Fasting then, is a sacrifice, by which we stand in the margin and begin to dig a trench. Christ works through the labor and struggle of our sacrifice to mend our own soul and to bring his healing and reconciling work into the relationship or situation we’ve chosen to represent. We fast, not unto ourselves, but as humble priests, born into the priestly line of Christ through his grace and our faith. We cooperate with his will for this relationship or situation.
A few words of clarification: I’m not necessarily talking about evangelism. I can think of all sorts of Christian relationships that have drifted into the stream of self-righteousness. I know people of Christ who hate each other. Also, unlike Christ, our priestly position has nothing to do with our worthiness. In this process it may be incredibly important for us to express the ways in which we have been self-centered and contributed to decay. If there are other complexities that arise as you think about all this, please ask me. I would cherish the opportunity to listen.
So, as priests in the blood-line of Christ, let us fast on behalf of a relationship or situation. Let us sacrifice that there might be an opportunity for the character of Christ to flow through the brokenness and to bring reconciliation. On Sunday we will participate together in an activity that will emphasize this priestly process.
 There are instances in Leviticus where the priest might offer sacrifices on his own behalf (see 4:3-12). However, the vast majority of their work involved representing the people before God. In his book, The Cost of Discipleship, Dietrich Bonhoeffer gives Jesus a unique title, “The Man for Others.” I think that’s a pretty useful perspective.
 This text in 1 Peter was probably intended for a community or several communities who were undergoing persecution. So imagine, the calling here is probably an encouragement to believers to sacrifice on behalf of their persecutors. The stakes would have been quite high.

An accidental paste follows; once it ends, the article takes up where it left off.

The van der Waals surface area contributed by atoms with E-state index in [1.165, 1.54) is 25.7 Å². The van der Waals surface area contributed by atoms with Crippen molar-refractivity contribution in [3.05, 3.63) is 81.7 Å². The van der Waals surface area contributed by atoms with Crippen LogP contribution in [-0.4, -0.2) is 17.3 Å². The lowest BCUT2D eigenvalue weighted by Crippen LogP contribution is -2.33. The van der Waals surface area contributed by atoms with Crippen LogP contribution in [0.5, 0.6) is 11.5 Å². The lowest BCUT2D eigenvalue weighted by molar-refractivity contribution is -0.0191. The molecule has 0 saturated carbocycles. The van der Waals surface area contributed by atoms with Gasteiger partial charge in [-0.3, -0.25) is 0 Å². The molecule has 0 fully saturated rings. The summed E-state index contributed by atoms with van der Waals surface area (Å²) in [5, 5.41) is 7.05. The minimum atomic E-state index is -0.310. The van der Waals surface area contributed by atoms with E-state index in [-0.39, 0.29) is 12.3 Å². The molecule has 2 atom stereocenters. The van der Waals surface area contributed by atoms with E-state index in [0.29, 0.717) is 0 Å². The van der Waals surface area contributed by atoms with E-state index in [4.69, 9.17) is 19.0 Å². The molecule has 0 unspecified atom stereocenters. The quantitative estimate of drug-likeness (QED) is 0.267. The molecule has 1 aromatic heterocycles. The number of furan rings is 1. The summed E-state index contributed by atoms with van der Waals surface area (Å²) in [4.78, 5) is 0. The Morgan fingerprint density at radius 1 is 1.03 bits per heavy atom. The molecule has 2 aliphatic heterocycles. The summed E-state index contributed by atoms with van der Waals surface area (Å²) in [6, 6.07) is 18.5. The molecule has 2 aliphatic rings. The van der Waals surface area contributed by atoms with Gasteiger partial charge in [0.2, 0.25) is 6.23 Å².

I am relying heavily on this text from 2 Cor. 5:17-6:1, “So if anyone is in Christ, there is a new creation: everything old has passed away; see, everything has become new! All this is from God, who reconciled us to himself through Christ, and has given us the ministry of reconciliation; that is, in Christ God was reconciling the world to himself, not counting their trespasses against them, and entrusting the message of reconciliation to us. So we are ambassadors for Christ, since God is making his appeal through us; we entreat you on behalf of Christ, be reconciled to God. For our sake he made himself to be sin who knew no sin, so that in him we might become the righteousness of God. As we work together with him, we urge you also not to accept the grace of God in vain.”
 When I write, “his will,” I’m not referring to choices like whether you should go to McDonalds or Burger King. I’m talking about his constant, universal will. God always wills love.
 I had written this as a definition for fasting, but haven’t found an appropriate place to integrate it. So here it is anyway: Fasting is begging for Christ’s justice, compassion, mercy, and kindness to be our sustenance; that we might live off of it; that its light might break into dark places.